VETgirl Q2 2020 Beat e-Newsletter

VETERINARY TECHNICIANS: THE KEY TO CLINIC INFECTION CONTROL AND PROTECTING PATIENTS FROM DISEASE DR. JASON STULL, VMD, MPVM, PHD, DACVPM In the VETgirl-Zoetis webinar, Dr. Jason Stull, VMD, MPVM, PhD, DACVPM, assistant professor of veterinary epidemiology and preventive medicine at The Ohio State University and University of Prince Edward Island, presented a 1-hour webinar reviewing veterinary infection control and the role technicians can play in developing and improving a program for their facility. You can view it here: 2020-veterinary-technicians-the-key-to-clinic-infection-control-and-protecting-patients-from-disease/


1 Hospital-associated infections (HAIs) are infections acquired by patients while in the hospital. In human hospitals, HAIs are a well- recognized contributor to illness and death, with tens of thousands of patients dying from HAIs each year. Similar HAI risks have been reported in veterinary medicine, such as HAIs in 16% of ICU patients in one study and many published HAI outbreaks in veterinary facilities. Recent experiences with COVID-19 highlight the importance of veterinary practices having a well-established infection control program. Given their background knowledge, integral role in patient care, awareness of practices by personnel, veterinary technicians can play a key role in developing and overseeing their facility’s infection control program. 2 Every veterinary practice should have a documented infection control program. At a minimum, this should be a collection of infection control standard operating procedures (SOPs), growing into a formal manual including staff education and training, client education, surveillance, and compliance programs.

3 A seven-step process is recommended to develop and optimize an infection control program. Some of those steps are highlighted below (further details, including numerous resources to accomplish each step are available at: • Identify a staff member to oversee the development and implementation of the program. This person, termed an infection control practitioner (ICP), serves a critical role in a clinic infection control program. These individuals are involved in program development, maintenance, compliance, and evaluation. Veterinary technicians are perfect for this job. • Perform an infection control assessment. ICPs should identify clinic-specific infection control strengths and weaknesses, allowing for targeted work on most needed areas. The ICP should then begin to develop and re ne an infection control manual containing protocols for identi ed areas of need.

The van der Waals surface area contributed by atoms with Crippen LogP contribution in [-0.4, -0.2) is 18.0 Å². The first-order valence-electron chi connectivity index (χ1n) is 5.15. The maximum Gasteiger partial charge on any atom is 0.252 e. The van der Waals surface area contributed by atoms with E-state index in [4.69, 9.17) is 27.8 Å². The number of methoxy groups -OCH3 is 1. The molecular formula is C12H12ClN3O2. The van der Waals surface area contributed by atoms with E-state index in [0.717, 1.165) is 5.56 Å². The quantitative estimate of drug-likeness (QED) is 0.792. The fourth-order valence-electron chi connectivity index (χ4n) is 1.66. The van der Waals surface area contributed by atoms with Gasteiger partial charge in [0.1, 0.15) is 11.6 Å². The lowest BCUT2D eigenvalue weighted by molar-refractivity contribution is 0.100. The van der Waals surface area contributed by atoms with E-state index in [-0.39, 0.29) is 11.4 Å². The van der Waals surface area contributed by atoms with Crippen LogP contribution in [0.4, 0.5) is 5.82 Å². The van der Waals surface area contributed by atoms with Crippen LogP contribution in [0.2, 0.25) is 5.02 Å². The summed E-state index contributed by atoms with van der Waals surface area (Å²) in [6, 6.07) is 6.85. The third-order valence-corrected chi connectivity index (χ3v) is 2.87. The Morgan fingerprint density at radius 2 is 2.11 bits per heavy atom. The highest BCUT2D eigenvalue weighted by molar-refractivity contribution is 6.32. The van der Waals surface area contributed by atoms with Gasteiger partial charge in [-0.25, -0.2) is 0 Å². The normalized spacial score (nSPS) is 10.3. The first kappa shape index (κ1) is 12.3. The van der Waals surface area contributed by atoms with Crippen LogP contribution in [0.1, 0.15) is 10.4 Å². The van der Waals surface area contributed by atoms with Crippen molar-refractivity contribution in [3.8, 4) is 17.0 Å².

A suggested assessment tool is available ( biosecurity). • Identify and develop protocols and checklists. Written SOPs should be the main source of guidance for an infection control program. These protocols should clearly describe the roles, duties and actions of all team members for specific key practices. Checklists should be developed and used to help remind and track compliance with SOPs when applicable. Infection control topics to include in SOP development, include: • Hand hygiene (see below) • Cleaning and disinfection • Personal protective equipment • Identifying high-risk patients (e.g. questions to ask when booking appointments; how to admit, handle and discharge these patients)

• Isolation/dedicated areas for high-risk patients (i.e., when and how to use these facilities).



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